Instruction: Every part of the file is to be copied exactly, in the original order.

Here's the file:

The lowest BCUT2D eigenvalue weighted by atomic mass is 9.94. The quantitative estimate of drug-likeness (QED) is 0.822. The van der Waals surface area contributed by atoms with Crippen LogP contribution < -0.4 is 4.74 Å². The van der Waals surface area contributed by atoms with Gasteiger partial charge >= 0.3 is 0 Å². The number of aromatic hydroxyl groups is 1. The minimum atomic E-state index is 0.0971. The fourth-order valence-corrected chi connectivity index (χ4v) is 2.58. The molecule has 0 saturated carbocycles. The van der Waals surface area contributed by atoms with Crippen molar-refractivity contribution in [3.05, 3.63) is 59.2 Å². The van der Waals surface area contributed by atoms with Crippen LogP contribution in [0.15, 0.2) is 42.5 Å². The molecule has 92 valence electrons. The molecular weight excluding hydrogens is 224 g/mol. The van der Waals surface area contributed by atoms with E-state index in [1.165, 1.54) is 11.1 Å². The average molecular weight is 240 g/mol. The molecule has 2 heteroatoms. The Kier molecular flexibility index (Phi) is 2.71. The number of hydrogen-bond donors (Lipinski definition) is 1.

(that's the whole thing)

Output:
The lowest BCUT2D eigenvalue weighted by atomic mass is 9.94. The quantitative estimate of drug-likeness (QED) is 0.822. The van der Waals surface area contributed by atoms with Crippen LogP contribution < -0.4 is 4.74 Å². The van der Waals surface area contributed by atoms with Gasteiger partial charge >= 0.3 is 0 Å². The number of aromatic hydroxyl groups is 1. The minimum atomic E-state index is 0.0971. The fourth-order valence-corrected chi connectivity index (χ4v) is 2.58. The molecule has 0 saturated carbocycles. The van der Waals surface area contributed by atoms with Crippen molar-refractivity contribution in [3.05, 3.63) is 59.2 Å². The van der Waals surface area contributed by atoms with Crippen LogP contribution in [0.15, 0.2) is 42.5 Å². The molecule has 92 valence electrons. The molecular weight excluding hydrogens is 224 g/mol. The van der Waals surface area contributed by atoms with E-state index in [1.165, 1.54) is 11.1 Å². The average molecular weight is 240 g/mol. The molecule has 2 heteroatoms. The Kier molecular flexibility index (Phi) is 2.71. The number of hydrogen-bond donors (Lipinski definition) is 1.